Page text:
BSG Technologies

“In nature, sound has three elements,” explained BSG Technologies’ Larry Kay: “Amplitude, frequency, and phase.”

At a hi-fi show, there are many different types of demos. In some, there is music played casually, seemingly without much thought, selected either by the host or by an attendee; in others, music is carefully selected and introduced by your host, each track used to display certain characteristics of the system at hand; in others still, music is certainly played, but only after attendees are offered a detailed explanation of the gear in the room—we learn about the technologies employed and the work that went into creating the product—and we might even learn something about the art and science of listening. These last rooms are like demo-lectures, and they’re my favorite rooms. I feel like I’m in a classroom again, with one of my favorite professors.

“Phase information,” Kay continued, “is the carrier of the geography of sound.”

In electronics, Kay explained, we only get two of sound’s elements: amplitude and frequency; phase information is cancelled out. The audio industry attempts to solve this problem by synthesizing phase information. Algorithms are used to create “fake” information, but “over time, the ear-mind gets annoyed with that fake information,” Kay said.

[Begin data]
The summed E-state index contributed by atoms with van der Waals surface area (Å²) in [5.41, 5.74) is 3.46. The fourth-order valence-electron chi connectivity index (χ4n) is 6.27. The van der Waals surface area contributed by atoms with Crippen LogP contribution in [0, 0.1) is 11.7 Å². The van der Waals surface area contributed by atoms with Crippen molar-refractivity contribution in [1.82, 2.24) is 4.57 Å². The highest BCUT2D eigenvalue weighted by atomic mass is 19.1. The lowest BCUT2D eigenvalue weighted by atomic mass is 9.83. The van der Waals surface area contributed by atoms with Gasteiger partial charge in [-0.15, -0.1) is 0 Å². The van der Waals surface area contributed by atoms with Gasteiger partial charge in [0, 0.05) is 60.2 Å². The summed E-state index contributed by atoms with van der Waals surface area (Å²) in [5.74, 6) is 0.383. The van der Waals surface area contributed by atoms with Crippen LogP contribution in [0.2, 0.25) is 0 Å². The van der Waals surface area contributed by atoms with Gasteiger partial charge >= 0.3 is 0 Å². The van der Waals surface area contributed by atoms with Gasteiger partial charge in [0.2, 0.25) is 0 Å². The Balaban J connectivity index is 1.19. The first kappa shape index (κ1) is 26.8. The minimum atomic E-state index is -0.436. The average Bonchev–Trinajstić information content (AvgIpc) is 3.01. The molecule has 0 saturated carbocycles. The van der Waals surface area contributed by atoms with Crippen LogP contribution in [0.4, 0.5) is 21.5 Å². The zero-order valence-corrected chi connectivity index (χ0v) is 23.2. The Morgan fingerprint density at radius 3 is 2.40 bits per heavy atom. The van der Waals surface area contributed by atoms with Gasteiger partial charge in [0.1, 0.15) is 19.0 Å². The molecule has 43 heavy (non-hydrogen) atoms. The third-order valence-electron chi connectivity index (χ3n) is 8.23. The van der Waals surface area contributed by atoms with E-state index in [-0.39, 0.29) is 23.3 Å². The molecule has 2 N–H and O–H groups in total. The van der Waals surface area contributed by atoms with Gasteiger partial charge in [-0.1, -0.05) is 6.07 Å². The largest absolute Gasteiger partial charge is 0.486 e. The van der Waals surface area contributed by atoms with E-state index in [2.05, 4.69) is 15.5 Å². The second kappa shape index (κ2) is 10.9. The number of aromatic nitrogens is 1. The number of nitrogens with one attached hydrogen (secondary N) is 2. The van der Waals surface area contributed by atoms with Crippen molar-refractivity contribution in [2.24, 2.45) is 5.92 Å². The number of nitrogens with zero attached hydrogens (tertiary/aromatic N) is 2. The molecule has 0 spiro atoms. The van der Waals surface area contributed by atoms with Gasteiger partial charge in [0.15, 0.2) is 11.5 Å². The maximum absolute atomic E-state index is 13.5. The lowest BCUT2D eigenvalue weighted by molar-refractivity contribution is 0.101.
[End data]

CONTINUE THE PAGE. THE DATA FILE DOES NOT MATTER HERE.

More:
BSG’s QOL technology is not a signal processor, Kay was careful to point out. “It’s a can opener.” It does not synthesize phase information, but isolates phase information and finds a way to mix it back into the signal. The result should be an easier listening experience—the listener has to do less work because the music is more naturally reproduced.

BSG Technologies’ stand-alone unit costs $3995. It has four sets of inputs, two sets of outputs, a mono switch, and a bypass switch.

We listened to one of Cookie Marenco’s Blue Coast recordings. Using a small remote, I went back and forth between bypass and active modes. Differences were clear. Activating the system resulted in a louder presentation, but also offered greater clarity and enhanced image delineation, bringing the music further into the room.

“We had to do this,” said Kay. “It was not a commercial approach. This is where our hearts are.”

For more information, visit the BSG Technologies website.

BlueSteelAudio's picture

I saw a demo of this thing at CES, and it was really compelling. I had a "wow" moment. What was the rest of the system? At CES he used an Audio Research integrated (can't remember the model -- it was one I had never seen before) and Vandersteen 2ce Signture II.